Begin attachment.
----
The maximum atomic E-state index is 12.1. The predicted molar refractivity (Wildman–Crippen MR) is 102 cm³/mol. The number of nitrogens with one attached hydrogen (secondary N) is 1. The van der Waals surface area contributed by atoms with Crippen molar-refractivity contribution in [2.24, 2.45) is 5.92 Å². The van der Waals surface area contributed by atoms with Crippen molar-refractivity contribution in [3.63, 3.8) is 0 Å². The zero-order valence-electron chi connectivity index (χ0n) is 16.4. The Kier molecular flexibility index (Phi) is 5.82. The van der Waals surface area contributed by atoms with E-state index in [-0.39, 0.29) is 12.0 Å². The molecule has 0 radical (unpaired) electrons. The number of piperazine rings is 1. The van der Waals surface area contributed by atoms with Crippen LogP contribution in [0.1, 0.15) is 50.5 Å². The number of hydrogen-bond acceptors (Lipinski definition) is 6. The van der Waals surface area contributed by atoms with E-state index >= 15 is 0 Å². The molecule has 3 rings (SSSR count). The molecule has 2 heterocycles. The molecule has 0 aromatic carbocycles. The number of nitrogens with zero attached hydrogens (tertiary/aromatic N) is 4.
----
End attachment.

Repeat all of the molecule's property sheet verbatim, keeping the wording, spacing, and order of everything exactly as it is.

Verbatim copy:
The maximum atomic E-state index is 12.1. The predicted molar refractivity (Wildman–Crippen MR) is 102 cm³/mol. The number of nitrogens with one attached hydrogen (secondary N) is 1. The van der Waals surface area contributed by atoms with Crippen molar-refractivity contribution in [2.24, 2.45) is 5.92 Å². The van der Waals surface area contributed by atoms with Crippen molar-refractivity contribution in [3.63, 3.8) is 0 Å². The zero-order valence-electron chi connectivity index (χ0n) is 16.4. The Kier molecular flexibility index (Phi) is 5.82. The van der Waals surface area contributed by atoms with E-state index in [-0.39, 0.29) is 12.0 Å². The molecule has 0 radical (unpaired) electrons. The number of piperazine rings is 1. The van der Waals surface area contributed by atoms with Crippen LogP contribution in [0.1, 0.15) is 50.5 Å². The number of hydrogen-bond acceptors (Lipinski definition) is 6. The van der Waals surface area contributed by atoms with E-state index >= 15 is 0 Å². The molecule has 3 rings (SSSR count). The molecule has 2 heterocycles. The molecule has 0 aromatic carbocycles. The number of nitrogens with zero attached hydrogens (tertiary/aromatic N) is 4.